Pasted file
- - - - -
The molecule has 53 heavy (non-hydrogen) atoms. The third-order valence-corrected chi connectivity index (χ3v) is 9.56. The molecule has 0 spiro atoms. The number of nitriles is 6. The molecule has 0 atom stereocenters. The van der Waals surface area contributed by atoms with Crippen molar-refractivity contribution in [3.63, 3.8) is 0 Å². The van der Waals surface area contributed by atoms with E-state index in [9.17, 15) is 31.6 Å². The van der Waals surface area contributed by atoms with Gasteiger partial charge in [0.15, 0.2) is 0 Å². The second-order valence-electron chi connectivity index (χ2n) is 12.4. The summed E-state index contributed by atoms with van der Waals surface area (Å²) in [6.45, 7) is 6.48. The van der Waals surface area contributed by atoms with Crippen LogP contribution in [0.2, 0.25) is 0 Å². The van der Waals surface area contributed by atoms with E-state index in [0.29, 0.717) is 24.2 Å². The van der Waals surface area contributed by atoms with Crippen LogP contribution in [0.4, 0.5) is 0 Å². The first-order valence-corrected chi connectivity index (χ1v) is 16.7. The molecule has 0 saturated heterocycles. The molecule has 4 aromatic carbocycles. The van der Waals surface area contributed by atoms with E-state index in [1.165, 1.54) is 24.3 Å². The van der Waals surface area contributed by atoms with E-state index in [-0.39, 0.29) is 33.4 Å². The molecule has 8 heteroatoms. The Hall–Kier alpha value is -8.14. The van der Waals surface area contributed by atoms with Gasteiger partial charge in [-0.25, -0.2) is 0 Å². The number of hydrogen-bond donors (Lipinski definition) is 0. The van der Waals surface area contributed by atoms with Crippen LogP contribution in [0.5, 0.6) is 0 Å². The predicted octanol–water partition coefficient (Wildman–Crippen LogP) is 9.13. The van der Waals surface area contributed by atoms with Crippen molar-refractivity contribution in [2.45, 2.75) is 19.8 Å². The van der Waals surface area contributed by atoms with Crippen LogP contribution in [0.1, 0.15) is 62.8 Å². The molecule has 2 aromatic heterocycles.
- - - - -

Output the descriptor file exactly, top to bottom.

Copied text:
The molecule has 53 heavy (non-hydrogen) atoms. The third-order valence-corrected chi connectivity index (χ3v) is 9.56. The molecule has 0 spiro atoms. The number of nitriles is 6. The molecule has 0 atom stereocenters. The van der Waals surface area contributed by atoms with Crippen molar-refractivity contribution in [3.63, 3.8) is 0 Å². The van der Waals surface area contributed by atoms with E-state index in [9.17, 15) is 31.6 Å². The van der Waals surface area contributed by atoms with Gasteiger partial charge in [0.15, 0.2) is 0 Å². The second-order valence-electron chi connectivity index (χ2n) is 12.4. The summed E-state index contributed by atoms with van der Waals surface area (Å²) in [6.45, 7) is 6.48. The van der Waals surface area contributed by atoms with Crippen LogP contribution in [0.2, 0.25) is 0 Å². The van der Waals surface area contributed by atoms with E-state index in [0.29, 0.717) is 24.2 Å². The van der Waals surface area contributed by atoms with Crippen LogP contribution in [0.4, 0.5) is 0 Å². The first-order valence-corrected chi connectivity index (χ1v) is 16.7. The molecule has 0 saturated heterocycles. The molecule has 4 aromatic carbocycles. The van der Waals surface area contributed by atoms with E-state index in [1.165, 1.54) is 24.3 Å². The van der Waals surface area contributed by atoms with E-state index in [-0.39, 0.29) is 33.4 Å². The molecule has 8 heteroatoms. The Hall–Kier alpha value is -8.14. The van der Waals surface area contributed by atoms with Gasteiger partial charge in [-0.25, -0.2) is 0 Å². The number of hydrogen-bond donors (Lipinski definition) is 0. The van der Waals surface area contributed by atoms with Crippen LogP contribution in [0.5, 0.6) is 0 Å². The predicted octanol–water partition coefficient (Wildman–Crippen LogP) is 9.13. The van der Waals surface area contributed by atoms with Crippen molar-refractivity contribution in [2.45, 2.75) is 19.8 Å². The van der Waals surface area contributed by atoms with Crippen LogP contribution in [0.1, 0.15) is 62.8 Å². The molecule has 2 aromatic heterocycles.